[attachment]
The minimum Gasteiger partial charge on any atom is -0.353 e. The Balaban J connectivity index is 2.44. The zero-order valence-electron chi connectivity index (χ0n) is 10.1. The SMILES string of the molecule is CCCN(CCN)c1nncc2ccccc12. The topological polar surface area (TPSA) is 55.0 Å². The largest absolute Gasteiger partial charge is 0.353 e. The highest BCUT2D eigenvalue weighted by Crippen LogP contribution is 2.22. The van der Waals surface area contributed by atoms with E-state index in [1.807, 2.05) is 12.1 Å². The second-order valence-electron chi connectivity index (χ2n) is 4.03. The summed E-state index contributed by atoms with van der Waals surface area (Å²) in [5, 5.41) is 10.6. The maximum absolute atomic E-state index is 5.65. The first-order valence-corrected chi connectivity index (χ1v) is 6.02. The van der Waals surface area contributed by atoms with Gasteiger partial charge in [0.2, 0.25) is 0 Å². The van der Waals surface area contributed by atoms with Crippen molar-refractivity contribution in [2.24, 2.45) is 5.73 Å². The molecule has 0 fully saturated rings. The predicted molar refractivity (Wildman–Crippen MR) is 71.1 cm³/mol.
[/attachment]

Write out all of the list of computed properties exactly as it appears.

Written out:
The minimum Gasteiger partial charge on any atom is -0.353 e. The Balaban J connectivity index is 2.44. The zero-order valence-electron chi connectivity index (χ0n) is 10.1. The SMILES string of the molecule is CCCN(CCN)c1nncc2ccccc12. The topological polar surface area (TPSA) is 55.0 Å². The largest absolute Gasteiger partial charge is 0.353 e. The highest BCUT2D eigenvalue weighted by Crippen LogP contribution is 2.22. The van der Waals surface area contributed by atoms with E-state index in [1.807, 2.05) is 12.1 Å². The second-order valence-electron chi connectivity index (χ2n) is 4.03. The summed E-state index contributed by atoms with van der Waals surface area (Å²) in [5, 5.41) is 10.6. The maximum absolute atomic E-state index is 5.65. The first-order valence-corrected chi connectivity index (χ1v) is 6.02. The van der Waals surface area contributed by atoms with Gasteiger partial charge in [0.2, 0.25) is 0 Å². The van der Waals surface area contributed by atoms with Crippen molar-refractivity contribution in [2.24, 2.45) is 5.73 Å². The molecule has 0 fully saturated rings. The predicted molar refractivity (Wildman–Crippen MR) is 71.1 cm³/mol.